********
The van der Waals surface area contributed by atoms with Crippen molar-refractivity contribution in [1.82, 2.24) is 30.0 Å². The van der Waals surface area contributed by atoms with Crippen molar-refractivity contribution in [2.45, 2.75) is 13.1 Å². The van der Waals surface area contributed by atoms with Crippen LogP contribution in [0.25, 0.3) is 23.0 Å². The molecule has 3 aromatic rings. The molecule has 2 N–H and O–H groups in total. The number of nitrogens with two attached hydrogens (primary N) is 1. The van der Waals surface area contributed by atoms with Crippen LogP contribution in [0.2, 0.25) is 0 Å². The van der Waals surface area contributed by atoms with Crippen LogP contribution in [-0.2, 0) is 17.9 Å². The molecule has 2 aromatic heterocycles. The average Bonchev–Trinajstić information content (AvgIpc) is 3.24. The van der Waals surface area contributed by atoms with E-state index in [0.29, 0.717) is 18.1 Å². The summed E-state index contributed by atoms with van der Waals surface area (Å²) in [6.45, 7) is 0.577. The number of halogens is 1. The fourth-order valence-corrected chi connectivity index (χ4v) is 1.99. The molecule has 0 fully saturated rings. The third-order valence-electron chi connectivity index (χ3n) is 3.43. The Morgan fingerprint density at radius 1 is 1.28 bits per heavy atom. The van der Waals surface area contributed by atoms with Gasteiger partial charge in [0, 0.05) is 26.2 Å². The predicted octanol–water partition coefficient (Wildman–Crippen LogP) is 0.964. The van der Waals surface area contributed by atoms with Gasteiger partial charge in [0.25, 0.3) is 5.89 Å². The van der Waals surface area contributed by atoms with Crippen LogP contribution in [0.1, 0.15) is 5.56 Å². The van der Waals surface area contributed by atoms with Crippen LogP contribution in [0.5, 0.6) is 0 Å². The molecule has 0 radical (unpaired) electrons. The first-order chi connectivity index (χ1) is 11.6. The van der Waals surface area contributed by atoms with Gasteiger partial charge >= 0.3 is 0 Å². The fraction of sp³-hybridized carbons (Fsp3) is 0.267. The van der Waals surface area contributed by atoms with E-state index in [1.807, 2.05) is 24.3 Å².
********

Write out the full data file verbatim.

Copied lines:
The van der Waals surface area contributed by atoms with Crippen molar-refractivity contribution in [1.82, 2.24) is 30.0 Å². The van der Waals surface area contributed by atoms with Crippen molar-refractivity contribution in [2.45, 2.75) is 13.1 Å². The van der Waals surface area contributed by atoms with Crippen LogP contribution in [0.25, 0.3) is 23.0 Å². The molecule has 3 aromatic rings. The molecule has 2 N–H and O–H groups in total. The number of nitrogens with two attached hydrogens (primary N) is 1. The van der Waals surface area contributed by atoms with Crippen LogP contribution in [0.2, 0.25) is 0 Å². The van der Waals surface area contributed by atoms with Crippen LogP contribution in [-0.2, 0) is 17.9 Å². The molecule has 2 aromatic heterocycles. The average Bonchev–Trinajstić information content (AvgIpc) is 3.24. The van der Waals surface area contributed by atoms with E-state index in [0.29, 0.717) is 18.1 Å². The summed E-state index contributed by atoms with van der Waals surface area (Å²) in [6.45, 7) is 0.577. The number of halogens is 1. The fourth-order valence-corrected chi connectivity index (χ4v) is 1.99. The molecule has 0 fully saturated rings. The third-order valence-electron chi connectivity index (χ3n) is 3.43. The Morgan fingerprint density at radius 1 is 1.28 bits per heavy atom. The van der Waals surface area contributed by atoms with Gasteiger partial charge in [0, 0.05) is 26.2 Å². The predicted octanol–water partition coefficient (Wildman–Crippen LogP) is 0.964. The van der Waals surface area contributed by atoms with Gasteiger partial charge in [0.25, 0.3) is 5.89 Å². The van der Waals surface area contributed by atoms with Crippen LogP contribution in [0.1, 0.15) is 5.56 Å². The van der Waals surface area contributed by atoms with Crippen LogP contribution in [0.5, 0.6) is 0 Å². The molecule has 0 radical (unpaired) electrons. The first-order chi connectivity index (χ1) is 11.6. The van der Waals surface area contributed by atoms with Gasteiger partial charge >= 0.3 is 0 Å². The fraction of sp³-hybridized carbons (Fsp3) is 0.267. The van der Waals surface area contributed by atoms with E-state index in [1.807, 2.05) is 24.3 Å².